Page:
Johann Johannsson, Award Winning Movie Composer, Dies At 48

Mr. Johannsson described his music for “Arrival” as filled with menacing “piano drones and layered loops.” Adam Epstein of the news website Quartz wrote this week that in composing the score Mr. Johannsson had “somehow managed to create the most definitive alien sound in cinema.”

“When you listen,” he added, “you’ll know: If aliens exist, this is probably what they sound like.”

Johann Gunnar Johannsson was born on Sept. 19, 1969, in Reykjavik, Iceland, to Johann Gunnarsson and Edda Thorkelsdottir. He took up the piano and trombone when he was 11 but gave up formal musical training as a teenager.

He went on to study languages and literature at Reykjavik University and played in indie-rock and electronic groups in the late 1980s.

As a founding member of Kitchen Motors, an Icelandic arts collective and record label active from 1999 to 2005, Mr. Johannsson fostered an early interest in interdisciplinary collaborations.

“He was an explorer, a gentle philosopher who approached sound and music with a wild, almost childlike enthusiasm,” Kristín Bjork Kristjansdottir, an Icelandic musician and fellow Kitchen Motors founder, wrote in an email.

“Regardless of how busy he was with his Hollywood scores,” Ms. Kristjansdottir added, “he always reserved energies for collaborations and experimental music adventures that were close to his heart and sparked his inspiration.”

Advertisement

Continue reading the main story

Mr. Johannsson released his first solo album, “Englabörn,” in 2002. “IBM 1401 — a User’s Manual,” his fourth album, was inspired by his father, a maintenance engineer at IBM who early on discovered a way to use a computer to record music. The album features his father’s reel-to-reel tape recordings from the 1970s and spoken-word segments from the user manual of the computer model that gave the album its name.

Mr. Johannsson continued exploring his interest in technology in the 2008 album “Fordlandia,” released by the label 4AD and inspired by Henry Ford’s proposed utopian rubber plantation in Brazil. His last solo album was “Orphée” (2016).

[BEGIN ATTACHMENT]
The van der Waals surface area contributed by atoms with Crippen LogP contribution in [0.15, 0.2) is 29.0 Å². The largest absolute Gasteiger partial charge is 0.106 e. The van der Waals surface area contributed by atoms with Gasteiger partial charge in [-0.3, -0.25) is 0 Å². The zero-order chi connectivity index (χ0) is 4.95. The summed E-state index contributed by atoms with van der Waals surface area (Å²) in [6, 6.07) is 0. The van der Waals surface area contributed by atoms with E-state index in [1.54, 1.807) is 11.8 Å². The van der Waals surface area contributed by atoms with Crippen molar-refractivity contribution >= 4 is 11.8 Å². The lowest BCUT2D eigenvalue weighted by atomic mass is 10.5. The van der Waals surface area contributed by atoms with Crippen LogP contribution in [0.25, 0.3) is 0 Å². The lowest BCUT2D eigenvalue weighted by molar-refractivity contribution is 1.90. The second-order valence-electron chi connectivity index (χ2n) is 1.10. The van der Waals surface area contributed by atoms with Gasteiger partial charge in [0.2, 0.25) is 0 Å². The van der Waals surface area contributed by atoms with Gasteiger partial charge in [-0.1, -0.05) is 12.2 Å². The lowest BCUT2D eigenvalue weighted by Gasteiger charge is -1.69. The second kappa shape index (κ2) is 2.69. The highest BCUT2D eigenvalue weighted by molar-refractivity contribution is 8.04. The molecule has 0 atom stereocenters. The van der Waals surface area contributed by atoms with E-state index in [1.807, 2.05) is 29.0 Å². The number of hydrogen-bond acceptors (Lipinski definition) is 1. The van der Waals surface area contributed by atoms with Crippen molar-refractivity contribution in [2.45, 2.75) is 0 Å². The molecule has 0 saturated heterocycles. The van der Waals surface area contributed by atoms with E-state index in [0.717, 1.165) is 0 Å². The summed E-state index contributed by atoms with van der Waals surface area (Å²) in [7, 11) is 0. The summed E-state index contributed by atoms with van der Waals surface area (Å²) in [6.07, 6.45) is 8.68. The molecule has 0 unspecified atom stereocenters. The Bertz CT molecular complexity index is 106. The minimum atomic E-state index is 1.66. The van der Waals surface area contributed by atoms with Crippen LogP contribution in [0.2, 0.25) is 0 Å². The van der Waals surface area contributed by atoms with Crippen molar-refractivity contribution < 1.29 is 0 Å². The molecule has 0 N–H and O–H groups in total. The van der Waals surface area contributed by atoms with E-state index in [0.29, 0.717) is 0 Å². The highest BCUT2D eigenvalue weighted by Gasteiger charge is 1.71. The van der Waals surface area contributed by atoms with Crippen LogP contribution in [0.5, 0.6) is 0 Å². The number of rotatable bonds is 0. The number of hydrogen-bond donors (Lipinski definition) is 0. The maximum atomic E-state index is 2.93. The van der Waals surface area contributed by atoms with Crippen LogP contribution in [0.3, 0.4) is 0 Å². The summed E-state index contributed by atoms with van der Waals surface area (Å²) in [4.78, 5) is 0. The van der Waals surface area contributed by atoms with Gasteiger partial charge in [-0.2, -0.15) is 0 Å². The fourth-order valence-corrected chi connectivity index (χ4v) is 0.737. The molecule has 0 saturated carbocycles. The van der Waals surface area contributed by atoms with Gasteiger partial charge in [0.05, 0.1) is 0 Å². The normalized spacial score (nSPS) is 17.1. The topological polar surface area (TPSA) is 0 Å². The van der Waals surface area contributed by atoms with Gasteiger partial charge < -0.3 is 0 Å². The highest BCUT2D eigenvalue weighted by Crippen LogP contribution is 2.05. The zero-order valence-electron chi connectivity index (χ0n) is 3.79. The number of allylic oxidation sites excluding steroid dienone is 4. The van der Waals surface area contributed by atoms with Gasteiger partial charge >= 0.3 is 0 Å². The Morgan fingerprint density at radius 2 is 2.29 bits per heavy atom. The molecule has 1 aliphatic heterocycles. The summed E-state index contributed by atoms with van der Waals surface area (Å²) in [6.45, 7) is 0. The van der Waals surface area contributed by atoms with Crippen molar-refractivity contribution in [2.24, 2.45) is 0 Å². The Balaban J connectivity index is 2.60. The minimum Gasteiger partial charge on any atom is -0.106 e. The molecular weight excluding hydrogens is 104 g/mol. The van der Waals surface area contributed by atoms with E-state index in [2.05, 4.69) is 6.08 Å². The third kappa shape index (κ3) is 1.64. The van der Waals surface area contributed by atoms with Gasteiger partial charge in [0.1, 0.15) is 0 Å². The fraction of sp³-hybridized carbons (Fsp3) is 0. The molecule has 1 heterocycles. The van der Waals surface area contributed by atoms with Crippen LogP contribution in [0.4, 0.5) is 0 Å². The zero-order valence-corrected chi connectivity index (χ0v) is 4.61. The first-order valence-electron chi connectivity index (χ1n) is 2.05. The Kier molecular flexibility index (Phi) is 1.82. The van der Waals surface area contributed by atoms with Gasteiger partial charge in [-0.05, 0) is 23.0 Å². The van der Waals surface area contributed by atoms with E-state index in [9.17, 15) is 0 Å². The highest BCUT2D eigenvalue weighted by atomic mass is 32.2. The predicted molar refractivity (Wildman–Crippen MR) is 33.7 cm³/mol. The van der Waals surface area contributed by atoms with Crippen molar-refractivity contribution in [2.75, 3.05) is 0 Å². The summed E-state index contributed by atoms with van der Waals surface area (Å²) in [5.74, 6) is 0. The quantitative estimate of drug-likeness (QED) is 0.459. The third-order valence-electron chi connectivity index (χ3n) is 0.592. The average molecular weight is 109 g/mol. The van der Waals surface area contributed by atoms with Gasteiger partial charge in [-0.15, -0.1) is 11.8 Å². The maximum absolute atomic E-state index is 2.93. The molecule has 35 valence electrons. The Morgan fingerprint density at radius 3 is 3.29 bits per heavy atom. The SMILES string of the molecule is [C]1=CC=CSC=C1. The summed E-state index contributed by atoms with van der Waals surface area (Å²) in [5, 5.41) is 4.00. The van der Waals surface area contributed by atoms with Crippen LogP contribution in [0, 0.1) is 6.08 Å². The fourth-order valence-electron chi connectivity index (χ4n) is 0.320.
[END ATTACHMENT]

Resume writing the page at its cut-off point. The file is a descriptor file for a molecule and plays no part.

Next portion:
It was orchestral music that brought Mr. Johannsson international recognition, and he came to be known as part of a group of composers — among them Nils Frahm, Max Richter and Hauschka — whose music, often described as neoclassical, blends classical elements with electronica.

After he had built a recording career on grand, cinematic sounds, film producers came calling. He wrote scores for a handful of Icelandic films before drawing acclaim for his work on “The Miners’ Hymns,” Bill Morrison’s 2010 documentary about coal mining in northern England.

His Hollywood career was closely tied to Mr. Villenueve’s. Before writing the music for “Sicario” and “Arrival,” Mr. Johannsson created his first Hollywood score for Mr. Villenueve’s 2013 revenge thriller, “Prisoners,” which starred Hugh Jackman.

Mr. Johannsson was initially chosen to score “Blade Runner 2049,” Mr. Villeneuve’s 2017 sequel to Ridley Scott’s acclaimed 1982 science-fiction film “Blade Runner.” But Mr. Johannsson left the project and was replaced by Hans Zimmer and Benjamin Wallfisch. Mr. Villeneuve told an entertainment website that the movie had “needed something different, and I needed to go back to something closer to Vangelis,” who had scored the original “Blade Runner.”

Recent film work by Mr. Johannsson included another collaboration with Mr. Marsh, on “The Mercy,” about the yachtsman Donald Crowhurst and his attempt to circumnavigate the globe. Starring Colin Firth and Rachel Weisz, it was released in Britain and Ireland last week and has yet to open in the United States.

Mr. Johannsson is survived by his parents; a daughter, Karolina Johannsdottir; and three sisters.

Correction: February 12, 2018

Because of an editing error, an earlier version of this obituary referred incorrectly at one point to Mr. Johannsonn’s score for the 2016 movie “Arrival.” It was not nominated for an Oscar. The earlier version also misstated the surname and the gender of a colleague of Mr. Johannsson’s. Kristin Bjork Kristjansdottir (not Kristjans) is a woman, not a man.

Sam Roberts contributed reporting from New York.

A version of this article appears in print on February 13, 2018, on Page B18 of the New York edition with the headline: Johann Johannsson, 48, Heralded Movie Composer. Order Reprints| Today's Paper|Subscribe

Source : https://www.nytimes.com/2018/02/12/obituaries/johann-johannsson-award-winning-movie-composer-dies-at-48.html

852
Johann Johannsson, Award Winning Movie Composer, Dies At 48

Source:USA Today

Johann Johannsson, Award Winning Movie Composer, Dies At 48

Johann Johannsson, Award Winning Movie Composer, Dies At 48

Source:NewsOK

Johann Johannsson, Award Winning Movie Composer, Dies At 48

Johann Johannsson, Award Winning Movie Composer, Dies At 48

Source:Uproxx

Johann Johannsson, Award Winning Movie Composer, Dies At 48

Johann Johannsson, Award Winning Movie Composer, Dies At 48

Source:WTOP

Johann Johannsson, Award Winning Movie Composer, Dies At 48